Don't miss

Replay


LATEST SHOWS

MEDIAWATCH

Historic day for Nigeria and day of hope for Africa

Read more

DEBATE

Nigeria's Historic Election: The Return of Muhammadu Buhari (part 2)

Read more

DEBATE

Nigeria's Historic Election: The Return of Muhammadu Buhari (part 1)

Read more

FOCUS

The rise of Hindu far-right groups

Read more

REPORTERS

Video: San Cristobal, Venezuela's tinderbox

Read more

THE OBSERVERS

Rebuilding attacked churches in Niger, and illegal fishing in Iran

Read more

#THE 51%

The extraordinary tale of the Egyptian mother who lived as a man

Read more

ENCORE!

Film Show : 'Suite française', 'Shaun the sheep' and 'A perfect man'

Read more

FOCUS

Strait of Hormuz: a smuggler's paradise

Read more

Live from the newsroom, we provide an overview of the stories making the French and international newspaper headlines. From Monday to Friday at 7.20 am and 9.20 am Paris time.

IN THE PAPERS

IN THE PAPERS

Latest update : 2011-02-07

"Oh, Great Pharaoh"

INTERNATIONAL PAPERS, Monday, 7th February 2011: the world’s press is leading, once again, on Egypt’s ongoing crisis. There's also coverage of events in Algeria, Australia and how Apple is gaining the edge over Blackberry in the City of London.

The International Herald Tribune Page headlines: “Opposition vows to escalate fight in Egypt”. Vice-President Omar Suleiman has met opposition leaders, including the Muslim Brotherhood. A cartoon in the paper captures some of the mood. It depicts President Hosni Mubarak as a Pharaoh and a representative Muslim Brotherhood smiling over his shoulder asking: “What are your plans, oh Great Pharaoh?”. An Israeli army soldier, meanwhile, chimes in, over the other shoulder, saying: “We’d all like to know”. Commentator David Brooks has a piece in The International Herald Tribune called “The 40 Per Cent Nation”. Brooks says moving from dictatorship doesn’t automatically mean moving to democracy and what matters is the strength of underlying institutions, from political parties to neighbourhood groups to the education system. The writer argues Egypt is mediocre in a range of world rankings – it is “a 40 per cent nation” – but that could be enough to give it a shot at joining the democratic world, “if led wisely”.

The Guardian International has a double-page spread with the headline quoting a protester calling for a new system. It says Christians and Muslims have joined hands in common cause. And reports there were a couple of weddings in Tahrir Square over the weekend, one with photos in front of a tank and another covered by tweets on Twitter. A pull-out in The Guardian says the White House is « Dithering … all at sea ». Washington’s official position on the uprising, it says, has been changing almost daily.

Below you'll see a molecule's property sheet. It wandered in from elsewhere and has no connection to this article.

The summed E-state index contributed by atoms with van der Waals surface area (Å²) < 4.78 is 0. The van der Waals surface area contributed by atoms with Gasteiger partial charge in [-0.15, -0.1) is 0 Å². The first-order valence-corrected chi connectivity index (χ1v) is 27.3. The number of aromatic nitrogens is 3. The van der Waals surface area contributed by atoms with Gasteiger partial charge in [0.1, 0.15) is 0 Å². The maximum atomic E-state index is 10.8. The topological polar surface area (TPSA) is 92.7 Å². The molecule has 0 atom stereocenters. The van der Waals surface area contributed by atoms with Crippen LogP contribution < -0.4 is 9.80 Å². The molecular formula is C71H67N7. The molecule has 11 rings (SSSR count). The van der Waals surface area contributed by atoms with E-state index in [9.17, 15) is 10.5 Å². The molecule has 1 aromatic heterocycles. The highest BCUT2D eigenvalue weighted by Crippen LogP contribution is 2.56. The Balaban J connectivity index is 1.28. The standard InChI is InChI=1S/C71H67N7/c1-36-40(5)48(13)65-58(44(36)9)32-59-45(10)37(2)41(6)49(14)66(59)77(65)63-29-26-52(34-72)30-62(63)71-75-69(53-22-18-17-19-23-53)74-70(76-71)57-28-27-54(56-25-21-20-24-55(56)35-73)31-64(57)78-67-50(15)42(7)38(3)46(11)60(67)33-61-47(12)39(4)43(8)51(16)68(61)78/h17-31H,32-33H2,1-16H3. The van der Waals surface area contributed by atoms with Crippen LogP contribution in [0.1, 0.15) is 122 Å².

There is simmering tension in neighbouring Algeria. El Watan, an opposition paper in the country, headlines that one of its journalists stopped an unemployed person from setting themselves alight. A wave of immolations has been a key part of the protests in several Arab countries. The paper doesn’t pull any punches with a cartoon of a down-trodden protester begging for petrol from the pump so that he can burn himself.

Australian Prime Minister Julia Gillard, meanwhile, is also suffering. The Australian has an editorial entitled “Getting burned in political summer”. The paper’s political editor argues that she has lost the battle of a summer of disasters. Gillard’s ratings have sunk. The ruling Labour party, the paper says, is now worse off than it was under Kevin Rudd. The paper’s editorial argues Gillard has failed to juggle being in charge with sympathy for flood and cyclone victims.

The Bangkok Post covers that story too with a piece entitled
“PM Gillard battens down for disaster fallout”. It reports Australia’s cruel summer of cyclones and floods could “generate a devastating political storm for Gillard”.

Is it the beginning of the end for Blackberry’s dominance in the City of London? The Wall Street Journal Europe raises the question reporting that Deutsche Bank recently praised Apple’s corporate email services and 1,000 staff at UBS are testing the i-Phone. And that, the paper says, are just two examples of several. So may be it’s Apple in, Blackberry out?

By Nicholas RUSHWORTH

COMMENT(S)

Archives

2015-04-01 Nigerian presidential elections

'Nigeria is the winner!'

INTERNATIONAL PAPERS - Weds. 01.04.15: Papers focus on the result of the Presidential election in Nigeria. It's a historic victory for Muhammadu Buhari. He’s the first Nigerian...

Read more

2015-04-01 Manuel Valls

Is there a surveillance device in your smoke detector?

FRENCH PAPERS - Weds. 01.04.15: Prime Minister Manuel Valls is in damage control mode after the Socialist Party's electoral defeat in recent local elections. Papers also focus on...

Read more

2015-03-31 Nigerian presidential elections

'My enemy's enemy?'

INTERNATIONAL PAPERS - Tues. 31.03.15: The top story in the news today is those intense nuclear talks in Switzerland which have entered their final day. The deadline for a...

Read more

2015-03-31 French politics

Hollande: 'Lost in election'

FRENCH PAPERS - Tues. 31.03.15: French papers continue to react to the second round of local departmental elections on Sunday. Seen as an “electoral slap in the face” for the...

Read more

2015-03-30 French elections

The political recovery of France's right

The second round of local elections has seen a resounding victory for the UMP party of former president Nicolas Sarkozy. The National Front made sweeping gains, but fell short of...

Read more